Robertson Company had accounts receivable of $200,000 at December 31, 20X0, and had provided an allowance for uncollectible accounts of $6,000. After performing all normal auditing procedures relating to the receivables and to the valuation allowance, the independent auditors were satisfied that this asset was fairly stated and that the allowance for uncollectible accounts was adequate. Just before completion of the audit fieldwork late in February, however, the auditors learned that the entire plant of Thompson Corporation, a major customer, had been destroyed by a flood early in February and that as a result Thompson Corporation was hopelessly insolvent. The account receivable from Thompson Corporation in the amount of $44,000 originated on December 28; terms of payment were net 60 days. The receivable had been regarded as entirely collectible at December 31, and the auditors had so considered it in reaching their conclusion as to the adequacy of the allowance for uncollectible accounts. In discussing the news concerning the flood, the controller of Robertson Company emphasized to the auditors that the probable loss of $44,000 should be regarded as a loss of the following year, and not of 20X0, the year under audit.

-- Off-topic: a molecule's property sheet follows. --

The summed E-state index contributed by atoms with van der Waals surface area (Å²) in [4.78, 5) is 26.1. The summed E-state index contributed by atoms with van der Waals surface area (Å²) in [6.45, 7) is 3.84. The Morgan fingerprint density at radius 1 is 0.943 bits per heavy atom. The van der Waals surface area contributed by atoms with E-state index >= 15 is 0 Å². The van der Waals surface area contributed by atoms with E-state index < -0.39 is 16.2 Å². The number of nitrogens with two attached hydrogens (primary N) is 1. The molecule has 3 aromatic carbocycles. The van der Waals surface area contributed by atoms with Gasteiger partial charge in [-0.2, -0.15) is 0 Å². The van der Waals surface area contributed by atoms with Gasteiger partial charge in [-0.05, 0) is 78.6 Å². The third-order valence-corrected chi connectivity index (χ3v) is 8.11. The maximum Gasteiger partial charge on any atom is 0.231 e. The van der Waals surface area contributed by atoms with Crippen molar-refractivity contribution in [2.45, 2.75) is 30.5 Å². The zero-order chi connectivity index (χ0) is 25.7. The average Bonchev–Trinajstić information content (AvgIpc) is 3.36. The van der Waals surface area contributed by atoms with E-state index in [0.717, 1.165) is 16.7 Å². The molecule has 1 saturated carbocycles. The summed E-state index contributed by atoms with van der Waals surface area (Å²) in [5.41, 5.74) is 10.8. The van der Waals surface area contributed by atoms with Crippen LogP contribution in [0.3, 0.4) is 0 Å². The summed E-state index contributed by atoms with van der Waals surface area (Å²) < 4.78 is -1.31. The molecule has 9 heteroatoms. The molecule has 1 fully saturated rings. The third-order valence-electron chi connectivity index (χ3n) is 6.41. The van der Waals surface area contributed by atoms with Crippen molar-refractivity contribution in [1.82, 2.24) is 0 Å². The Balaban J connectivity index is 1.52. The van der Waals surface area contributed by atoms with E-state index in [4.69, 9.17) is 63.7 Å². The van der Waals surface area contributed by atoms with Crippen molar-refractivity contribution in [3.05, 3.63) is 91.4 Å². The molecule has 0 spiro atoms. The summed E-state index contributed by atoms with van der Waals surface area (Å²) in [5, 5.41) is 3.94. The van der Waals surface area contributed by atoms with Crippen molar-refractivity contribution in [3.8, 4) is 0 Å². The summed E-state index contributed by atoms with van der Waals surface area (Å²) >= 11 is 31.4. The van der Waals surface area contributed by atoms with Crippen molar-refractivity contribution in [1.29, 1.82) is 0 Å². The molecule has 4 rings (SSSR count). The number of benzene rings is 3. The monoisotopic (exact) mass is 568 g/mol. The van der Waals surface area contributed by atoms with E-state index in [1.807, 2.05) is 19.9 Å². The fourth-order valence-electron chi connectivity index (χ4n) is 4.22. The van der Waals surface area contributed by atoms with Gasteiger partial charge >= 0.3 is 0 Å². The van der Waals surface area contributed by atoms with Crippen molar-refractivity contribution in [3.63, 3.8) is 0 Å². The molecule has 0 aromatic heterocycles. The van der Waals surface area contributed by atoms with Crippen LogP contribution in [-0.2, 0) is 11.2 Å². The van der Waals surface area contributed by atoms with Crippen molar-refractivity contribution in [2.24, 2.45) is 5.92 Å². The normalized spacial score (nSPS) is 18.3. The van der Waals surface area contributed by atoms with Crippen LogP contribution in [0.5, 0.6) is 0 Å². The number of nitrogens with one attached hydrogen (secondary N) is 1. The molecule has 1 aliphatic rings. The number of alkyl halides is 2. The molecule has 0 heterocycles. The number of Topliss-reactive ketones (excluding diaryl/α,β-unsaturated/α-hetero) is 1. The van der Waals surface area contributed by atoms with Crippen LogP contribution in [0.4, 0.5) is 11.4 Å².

What action, if any, should the auditors recommend with respect to the receivable from Thompson Corporation?